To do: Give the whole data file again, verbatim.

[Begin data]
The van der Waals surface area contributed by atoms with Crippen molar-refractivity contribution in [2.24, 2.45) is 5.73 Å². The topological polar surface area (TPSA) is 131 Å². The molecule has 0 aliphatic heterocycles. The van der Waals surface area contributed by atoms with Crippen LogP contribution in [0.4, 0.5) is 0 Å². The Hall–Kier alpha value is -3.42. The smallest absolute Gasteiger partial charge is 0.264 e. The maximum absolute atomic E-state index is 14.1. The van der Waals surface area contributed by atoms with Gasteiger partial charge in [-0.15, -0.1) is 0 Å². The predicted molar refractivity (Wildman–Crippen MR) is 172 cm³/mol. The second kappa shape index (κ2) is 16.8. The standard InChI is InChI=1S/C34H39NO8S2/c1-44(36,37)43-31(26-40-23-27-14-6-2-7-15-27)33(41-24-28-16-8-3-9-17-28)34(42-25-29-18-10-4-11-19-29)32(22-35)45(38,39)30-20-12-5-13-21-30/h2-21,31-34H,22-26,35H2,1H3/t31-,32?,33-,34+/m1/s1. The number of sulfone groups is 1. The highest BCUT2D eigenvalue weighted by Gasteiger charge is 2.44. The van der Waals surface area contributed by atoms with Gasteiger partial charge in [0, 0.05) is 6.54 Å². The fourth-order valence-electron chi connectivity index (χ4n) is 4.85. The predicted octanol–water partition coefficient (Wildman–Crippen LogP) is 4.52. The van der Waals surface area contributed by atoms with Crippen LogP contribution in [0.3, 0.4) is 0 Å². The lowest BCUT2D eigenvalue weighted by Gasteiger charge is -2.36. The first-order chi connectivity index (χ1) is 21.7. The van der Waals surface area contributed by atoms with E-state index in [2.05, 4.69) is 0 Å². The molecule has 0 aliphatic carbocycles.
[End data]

The van der Waals surface area contributed by atoms with Crippen molar-refractivity contribution in [2.24, 2.45) is 5.73 Å². The topological polar surface area (TPSA) is 131 Å². The molecule has 0 aliphatic heterocycles. The van der Waals surface area contributed by atoms with Crippen LogP contribution in [0.4, 0.5) is 0 Å². The Hall–Kier alpha value is -3.42. The smallest absolute Gasteiger partial charge is 0.264 e. The maximum absolute atomic E-state index is 14.1. The van der Waals surface area contributed by atoms with Gasteiger partial charge in [-0.15, -0.1) is 0 Å². The predicted molar refractivity (Wildman–Crippen MR) is 172 cm³/mol. The second kappa shape index (κ2) is 16.8. The standard InChI is InChI=1S/C34H39NO8S2/c1-44(36,37)43-31(26-40-23-27-14-6-2-7-15-27)33(41-24-28-16-8-3-9-17-28)34(42-25-29-18-10-4-11-19-29)32(22-35)45(38,39)30-20-12-5-13-21-30/h2-21,31-34H,22-26,35H2,1H3/t31-,32?,33-,34+/m1/s1. The number of sulfone groups is 1. The highest BCUT2D eigenvalue weighted by Gasteiger charge is 2.44. The van der Waals surface area contributed by atoms with Gasteiger partial charge in [0, 0.05) is 6.54 Å². The fourth-order valence-electron chi connectivity index (χ4n) is 4.85. The predicted octanol–water partition coefficient (Wildman–Crippen LogP) is 4.52. The van der Waals surface area contributed by atoms with Crippen LogP contribution in [0.3, 0.4) is 0 Å². The lowest BCUT2D eigenvalue weighted by Gasteiger charge is -2.36. The first-order chi connectivity index (χ1) is 21.7. The van der Waals surface area contributed by atoms with E-state index in [2.05, 4.69) is 0 Å². The molecule has 0 aliphatic carbocycles.